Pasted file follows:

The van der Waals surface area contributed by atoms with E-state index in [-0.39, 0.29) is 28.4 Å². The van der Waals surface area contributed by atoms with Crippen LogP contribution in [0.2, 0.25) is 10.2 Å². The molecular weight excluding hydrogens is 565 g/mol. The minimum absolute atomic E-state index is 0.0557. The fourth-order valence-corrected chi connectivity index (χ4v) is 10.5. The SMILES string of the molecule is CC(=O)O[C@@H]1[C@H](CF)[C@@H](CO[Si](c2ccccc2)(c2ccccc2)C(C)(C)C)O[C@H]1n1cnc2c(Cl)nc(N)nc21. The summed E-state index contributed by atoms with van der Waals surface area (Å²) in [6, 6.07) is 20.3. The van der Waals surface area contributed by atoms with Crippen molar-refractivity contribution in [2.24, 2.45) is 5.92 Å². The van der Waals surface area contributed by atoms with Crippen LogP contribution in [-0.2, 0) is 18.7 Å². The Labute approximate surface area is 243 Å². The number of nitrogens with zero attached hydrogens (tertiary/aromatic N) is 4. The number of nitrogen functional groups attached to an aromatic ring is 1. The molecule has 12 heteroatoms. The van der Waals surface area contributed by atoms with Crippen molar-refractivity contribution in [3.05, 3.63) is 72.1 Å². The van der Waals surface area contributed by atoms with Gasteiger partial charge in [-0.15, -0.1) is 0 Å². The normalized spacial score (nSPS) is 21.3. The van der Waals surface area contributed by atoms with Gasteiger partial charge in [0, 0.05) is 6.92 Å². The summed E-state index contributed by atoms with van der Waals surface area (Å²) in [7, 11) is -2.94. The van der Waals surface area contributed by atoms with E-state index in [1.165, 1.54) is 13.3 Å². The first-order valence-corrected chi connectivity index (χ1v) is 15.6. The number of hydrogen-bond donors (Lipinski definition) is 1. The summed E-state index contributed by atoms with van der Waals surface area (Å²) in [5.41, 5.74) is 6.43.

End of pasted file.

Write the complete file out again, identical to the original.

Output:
The van der Waals surface area contributed by atoms with E-state index in [-0.39, 0.29) is 28.4 Å². The van der Waals surface area contributed by atoms with Crippen LogP contribution in [0.2, 0.25) is 10.2 Å². The molecular weight excluding hydrogens is 565 g/mol. The minimum absolute atomic E-state index is 0.0557. The fourth-order valence-corrected chi connectivity index (χ4v) is 10.5. The SMILES string of the molecule is CC(=O)O[C@@H]1[C@H](CF)[C@@H](CO[Si](c2ccccc2)(c2ccccc2)C(C)(C)C)O[C@H]1n1cnc2c(Cl)nc(N)nc21. The summed E-state index contributed by atoms with van der Waals surface area (Å²) in [6, 6.07) is 20.3. The van der Waals surface area contributed by atoms with Crippen molar-refractivity contribution in [2.24, 2.45) is 5.92 Å². The van der Waals surface area contributed by atoms with Crippen LogP contribution in [-0.2, 0) is 18.7 Å². The Labute approximate surface area is 243 Å². The number of nitrogens with zero attached hydrogens (tertiary/aromatic N) is 4. The number of nitrogen functional groups attached to an aromatic ring is 1. The molecule has 12 heteroatoms. The van der Waals surface area contributed by atoms with Crippen molar-refractivity contribution in [3.05, 3.63) is 72.1 Å². The van der Waals surface area contributed by atoms with Gasteiger partial charge in [-0.15, -0.1) is 0 Å². The normalized spacial score (nSPS) is 21.3. The van der Waals surface area contributed by atoms with Gasteiger partial charge in [0, 0.05) is 6.92 Å². The summed E-state index contributed by atoms with van der Waals surface area (Å²) in [7, 11) is -2.94. The van der Waals surface area contributed by atoms with E-state index in [1.165, 1.54) is 13.3 Å². The first-order valence-corrected chi connectivity index (χ1v) is 15.6. The number of hydrogen-bond donors (Lipinski definition) is 1. The summed E-state index contributed by atoms with van der Waals surface area (Å²) in [5.41, 5.74) is 6.43.